The COVID-19 pandemic has changed the course of human history and life as we know it, and young people in Singapore are no exception to this phenomenon. In the past year and a half, countless lives have been disrupted - important milestones such as graduation ceremonies have been cancelled, and young people (us included) have found themselves isolated from one another. We have had to adapt to online learning, with limited in-person learning resources and close to no interaction in large group settings. These limitations, while put in place to protect our physical health, have also had an undeniable impact on our mental health.
Although the pandemic has had devastating effects on our mental wellbeing, we also believe that as artists, we have a social responsibility to make do and do good with the circumstances we have been presented with. Our medium of choice is using alternative forms of ‘printing’ and presenting photos; such as cyanotype and analogue photography. We believe that this is an opportunity to start a conversation about what it is like to mirror the slow, intentional, patient process of shooting on analogue film and creating cyanotype prints as compared to digital images.
We aim to conduct workshops and start conversations about alternative forms of creating prints with a group of youth participants. We hope to be able to document this process and allow the youth participants to also process their thoughts and feelings through these participatory, unfamiliar art practices. We hope to shed light upon the emotion that comes with shooting on film - the waiting, the excitement of the unknown, everything from the disappointment of not getting the right shot to the ecstatic buzz when the final image is completed well.
This is also integrated with cyanotype, a different type of alternative printing, as it is a highly flexible medium with a large range of results and possibilities for manipulation. There are various factors that go into this - the weather, the opacity of objects used, and the versatility of the medium. Allowing these factors to become a partner in the process of creating these ‘blueprints’ is a metaphor for letting go. Given the historical relationship between architecture and technicality with nature and the wilderness through the medium of cyanotype, we aim to highlight the importance of working around circumstances and using unexpected occurrences/factors as a part of creating art.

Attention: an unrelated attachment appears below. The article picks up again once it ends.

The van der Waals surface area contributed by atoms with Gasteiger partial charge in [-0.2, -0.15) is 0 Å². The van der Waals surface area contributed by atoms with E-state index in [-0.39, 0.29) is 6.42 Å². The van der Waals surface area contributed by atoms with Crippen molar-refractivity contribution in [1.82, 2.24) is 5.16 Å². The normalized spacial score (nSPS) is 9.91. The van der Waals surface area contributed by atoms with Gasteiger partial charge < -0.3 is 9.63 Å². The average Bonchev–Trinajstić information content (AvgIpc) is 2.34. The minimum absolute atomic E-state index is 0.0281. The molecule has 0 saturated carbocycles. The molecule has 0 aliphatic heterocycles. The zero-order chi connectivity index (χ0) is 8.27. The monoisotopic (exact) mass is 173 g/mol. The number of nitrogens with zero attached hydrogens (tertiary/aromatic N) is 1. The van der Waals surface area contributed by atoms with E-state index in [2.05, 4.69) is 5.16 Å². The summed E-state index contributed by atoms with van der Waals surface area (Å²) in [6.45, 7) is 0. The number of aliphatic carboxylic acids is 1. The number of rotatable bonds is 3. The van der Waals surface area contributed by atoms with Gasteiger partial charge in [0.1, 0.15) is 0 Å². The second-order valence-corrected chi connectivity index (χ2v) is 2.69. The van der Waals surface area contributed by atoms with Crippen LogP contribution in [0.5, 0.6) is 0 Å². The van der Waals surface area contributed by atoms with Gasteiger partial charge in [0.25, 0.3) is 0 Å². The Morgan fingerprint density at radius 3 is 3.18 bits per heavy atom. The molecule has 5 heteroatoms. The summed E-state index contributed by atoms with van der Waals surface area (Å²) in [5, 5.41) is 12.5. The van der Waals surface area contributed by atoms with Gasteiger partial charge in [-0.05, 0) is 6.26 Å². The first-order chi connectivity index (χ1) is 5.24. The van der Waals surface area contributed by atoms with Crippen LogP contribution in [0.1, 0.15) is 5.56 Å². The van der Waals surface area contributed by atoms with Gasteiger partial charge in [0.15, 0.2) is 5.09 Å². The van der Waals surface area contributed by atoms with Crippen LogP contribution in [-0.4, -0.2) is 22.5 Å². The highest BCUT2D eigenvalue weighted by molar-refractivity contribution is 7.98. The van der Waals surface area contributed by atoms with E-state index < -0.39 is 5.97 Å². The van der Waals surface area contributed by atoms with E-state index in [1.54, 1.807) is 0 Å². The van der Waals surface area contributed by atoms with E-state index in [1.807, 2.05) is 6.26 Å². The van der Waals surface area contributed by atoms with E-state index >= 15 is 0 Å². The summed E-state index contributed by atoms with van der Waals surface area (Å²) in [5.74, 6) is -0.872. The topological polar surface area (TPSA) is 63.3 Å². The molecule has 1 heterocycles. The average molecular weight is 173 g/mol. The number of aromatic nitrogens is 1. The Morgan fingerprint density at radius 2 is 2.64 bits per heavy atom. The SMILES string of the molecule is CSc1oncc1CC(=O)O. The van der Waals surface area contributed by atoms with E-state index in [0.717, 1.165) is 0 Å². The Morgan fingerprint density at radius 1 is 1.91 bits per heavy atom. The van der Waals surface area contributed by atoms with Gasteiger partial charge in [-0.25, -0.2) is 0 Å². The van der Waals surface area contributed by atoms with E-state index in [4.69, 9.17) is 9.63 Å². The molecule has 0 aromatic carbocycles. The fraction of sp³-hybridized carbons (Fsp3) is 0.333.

At the end of the residency, we hope to be able to present an exhibition/ installation alongside the participants to highlight the importance of slowing down and performing introspection with new lenses during these troubling times.
This name is derived from the photography terms - composition and negatives.
‘Composition’ refers to the purposeful arrangement and layout of a photo.
‘Negatives’ has a dual meaning - the word is used to refer to the ‘negative’ connotations that life might offer, but also refers to film negatives - a reversal of tones in an image. This duality is special because a film negative is then processed so that the darker tones are made lighter, and lighter tones made darker. We believe this art practice acts as part of a larger metaphor as a response to current events - thus the name Compositing Negatives.
Our intention is to use analogue photography as a platform for young people to process the events of this pandemic (both metaphorically and literally), and provide new opportunities for participants to document their experiences in the hopes of shared solidarity. Although the smartphone has largely replaced the need for a dedicated camera, analogue photography is still a unique medium that an increasing amount of youths are picking up as a hobby - and we intend to leverage upon this enthusiasm to delve deeper into this art practice.
This also presents an interesting metaphor - with the pandemic, there has been an unending sense of uncertainty and lack of control with ever-changing restrictions, social-distancing guidelines and a ban on leisure travel. This is similar to the development of analogue film and cyanotype; the final shot is often a mystery throughout the whole development process until the final shot is obtained. Developing one’s own image through alternative forms of printing is a poignant way of taking ownership over one’s craft, as this allows the photographer to become more involved and aware of how their creative choices translate into photographs.
We hope that this personal approach to this practice acts as a grounding exercise for participants to lean into the good and regain some form of control.
Asking people to be involved and express themselves through this new form of art would act as a form of catharsis, to hold onto the good within troubling times. We also hope through the conversations and symbolic metaphors laced throughout the workshops and collaborative efforts of the residency, this will add symbolic value to the lives of the participants, as well as the visitors to the final residency.
The practice of analogue photography and cyanotype is an exercise in painting with light. It is our hope that the youth participants would develop a sense of cathartic release through these interactions, leading to an increase in emotional resilience. Thus, we intend to use this open call and residency programme as a way to encourage young people to slow down and reexamine the process of creating art - using mediums they might not necessarily be familiar with.